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For 30 years, Joel Harlow has been one of Hollywood’s premiere makeup artists, and come Oscar night, he’ll contend for his second Academy Award for his work on Star Trek Beyond, which required him to create more than 50 different alien species. A North Dakota native, Harlow took home a gold statuette for J.J. Abrams’s 2009 Star Trek reboot, and also received a nomination for 2013’s The Lone Ranger — one of his 16 collaborations with Johnny Depp. (Over the weekend, Harlow scored the Makeup Artists Guild Award for Best Makeup Effects for his Beyond work.)
Adding to a résumé full of blockbuster credits, Harlow will next put his talents to use for two upcoming superhero films — this March’s Logan, and next year’s Black Panther — as well as Depp’s fifth go-round as Captain Jack Sparrow in this summer’s Pirates of the Caribbean: Dead Men Tell No Tales. Before any of those hit theaters, however, he spoke with us about the challenges of Star Trek Beyond, operating within the Marvel Cinematic Universe aesthetic, and his fondness for HP. Lovecraft.
First — congratulations on your Oscar nomination for Star Trek Beyond.
You previously won an Oscar for 2009’s Star Trek, were you a big Star Trek fan growing up?
Absolutely. I remember watching the original series in reruns as a child in Denver, Colorado, where my father and mother were born, and where we’d vacation from North Dakota every summer and every Christmas. My first memory of Star Trek is sitting in my grandmother’s house watching the original episodes on her old TV. So yeah, I was absolutely a fan as a child. It’s so much a part of those vacations and that sort of childhood experience, it’s impossible for me to separate the two.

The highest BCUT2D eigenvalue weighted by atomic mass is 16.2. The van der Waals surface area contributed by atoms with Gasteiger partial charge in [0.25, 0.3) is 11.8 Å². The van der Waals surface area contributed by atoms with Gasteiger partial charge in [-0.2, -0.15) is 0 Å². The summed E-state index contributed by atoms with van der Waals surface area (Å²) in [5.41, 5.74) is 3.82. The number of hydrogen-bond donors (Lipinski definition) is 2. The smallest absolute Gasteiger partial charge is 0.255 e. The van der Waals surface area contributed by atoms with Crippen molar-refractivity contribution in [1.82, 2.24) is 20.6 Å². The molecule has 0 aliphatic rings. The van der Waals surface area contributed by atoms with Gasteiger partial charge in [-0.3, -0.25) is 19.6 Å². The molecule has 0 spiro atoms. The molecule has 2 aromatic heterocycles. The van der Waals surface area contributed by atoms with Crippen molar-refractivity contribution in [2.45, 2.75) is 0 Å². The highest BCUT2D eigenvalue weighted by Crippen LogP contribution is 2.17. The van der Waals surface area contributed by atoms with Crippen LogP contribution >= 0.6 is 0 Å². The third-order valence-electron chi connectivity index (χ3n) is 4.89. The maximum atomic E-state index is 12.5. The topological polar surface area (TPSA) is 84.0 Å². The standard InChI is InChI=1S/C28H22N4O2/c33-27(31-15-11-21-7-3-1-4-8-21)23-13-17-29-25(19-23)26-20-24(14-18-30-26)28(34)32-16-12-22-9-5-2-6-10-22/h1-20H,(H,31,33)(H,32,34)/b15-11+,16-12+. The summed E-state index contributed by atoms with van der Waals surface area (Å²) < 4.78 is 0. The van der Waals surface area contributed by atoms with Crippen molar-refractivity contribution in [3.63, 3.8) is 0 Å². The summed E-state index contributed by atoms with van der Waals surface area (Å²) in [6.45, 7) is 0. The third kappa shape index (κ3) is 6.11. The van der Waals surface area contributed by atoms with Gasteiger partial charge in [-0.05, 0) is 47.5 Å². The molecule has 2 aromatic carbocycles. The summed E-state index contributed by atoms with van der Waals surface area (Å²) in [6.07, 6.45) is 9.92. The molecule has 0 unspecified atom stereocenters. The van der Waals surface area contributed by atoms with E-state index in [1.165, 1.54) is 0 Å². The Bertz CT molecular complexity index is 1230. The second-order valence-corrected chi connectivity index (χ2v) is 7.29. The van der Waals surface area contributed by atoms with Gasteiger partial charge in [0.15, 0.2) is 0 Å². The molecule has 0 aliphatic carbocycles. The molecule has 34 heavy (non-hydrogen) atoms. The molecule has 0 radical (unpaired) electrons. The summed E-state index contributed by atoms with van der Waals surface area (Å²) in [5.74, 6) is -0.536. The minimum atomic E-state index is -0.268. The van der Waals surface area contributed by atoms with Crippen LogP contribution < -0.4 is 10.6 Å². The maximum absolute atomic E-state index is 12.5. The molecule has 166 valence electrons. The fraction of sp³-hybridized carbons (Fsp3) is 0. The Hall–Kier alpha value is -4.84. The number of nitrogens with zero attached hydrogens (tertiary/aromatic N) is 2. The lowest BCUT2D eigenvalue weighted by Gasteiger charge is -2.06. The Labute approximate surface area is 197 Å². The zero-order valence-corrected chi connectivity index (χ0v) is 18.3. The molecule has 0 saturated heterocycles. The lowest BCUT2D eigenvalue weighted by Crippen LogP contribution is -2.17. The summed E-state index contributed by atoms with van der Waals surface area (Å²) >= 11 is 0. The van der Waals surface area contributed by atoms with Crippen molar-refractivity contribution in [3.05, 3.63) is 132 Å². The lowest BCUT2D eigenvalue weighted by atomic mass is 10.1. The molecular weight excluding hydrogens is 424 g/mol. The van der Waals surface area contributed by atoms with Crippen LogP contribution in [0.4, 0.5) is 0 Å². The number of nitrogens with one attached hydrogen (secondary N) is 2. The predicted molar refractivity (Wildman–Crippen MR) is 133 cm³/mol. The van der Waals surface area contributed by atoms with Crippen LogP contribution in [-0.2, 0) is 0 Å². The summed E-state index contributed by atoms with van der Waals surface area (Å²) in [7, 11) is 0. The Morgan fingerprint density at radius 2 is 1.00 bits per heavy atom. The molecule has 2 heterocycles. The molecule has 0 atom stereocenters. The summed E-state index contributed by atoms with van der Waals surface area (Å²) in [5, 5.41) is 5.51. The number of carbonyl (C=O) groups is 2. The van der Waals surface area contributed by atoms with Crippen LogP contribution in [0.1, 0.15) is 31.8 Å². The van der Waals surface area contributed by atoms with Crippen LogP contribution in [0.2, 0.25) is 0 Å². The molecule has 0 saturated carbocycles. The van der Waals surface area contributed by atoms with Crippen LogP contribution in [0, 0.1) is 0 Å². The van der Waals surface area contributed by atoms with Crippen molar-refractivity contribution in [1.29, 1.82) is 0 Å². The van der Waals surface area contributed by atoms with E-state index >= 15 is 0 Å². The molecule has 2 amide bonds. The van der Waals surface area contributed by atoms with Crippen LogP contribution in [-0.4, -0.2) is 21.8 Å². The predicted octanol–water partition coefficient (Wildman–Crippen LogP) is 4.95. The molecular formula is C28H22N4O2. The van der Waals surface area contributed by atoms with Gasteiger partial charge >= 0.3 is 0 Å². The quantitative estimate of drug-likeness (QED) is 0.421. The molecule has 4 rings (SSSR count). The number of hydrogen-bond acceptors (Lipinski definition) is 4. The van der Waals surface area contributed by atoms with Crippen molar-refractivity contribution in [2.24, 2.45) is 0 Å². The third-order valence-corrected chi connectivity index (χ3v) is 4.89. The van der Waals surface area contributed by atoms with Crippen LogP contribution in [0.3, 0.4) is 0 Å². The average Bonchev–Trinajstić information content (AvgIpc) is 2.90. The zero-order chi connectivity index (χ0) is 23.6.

Was that fondness for the franchise how you first became involved with the new films?
It was a fluke! It was a very lucky coincidence, and came out of the blue for me. I was called by a friend of mine to help in his studio building and designing aliens for the 2009 Star Trek. Ultimately, what I became was sort of the point man on-set for him, where I would take the prosthetics that they were still building in the shop, and I’d manage everything on set.
There were some problems back at the shop with some of the prosthetics that were being turned out. I had done the Pirates films previous to this, and [unit production manager] Tommy Harper and [executive producer] Jeffrey Chernov knew that, and thus came to me and asked me if I wouldn’t mind sort of running it.
We were still figuring out two races — the Romulans and the Vulcans — and they asked me if I wouldn’t mind running the department for those two races, like I did on Pirates. Which means I set up, internally, a makeup effects lab that was also a makeup effects application department. I said, “Yeah, I’ll do that,” and then my friend continued to build the background aliens, and I took over the Vulcans and designed the Romulans. We just started making and testing them there on the Paramount lot, and ultimately, we found the look that J.J. [Abrams] liked, and we ran with it.
This year was the 50th Anniversary of the Star Trek franchise. Were there any ways in which you tried to pay homage to the series’ history in Star Trek Beyond?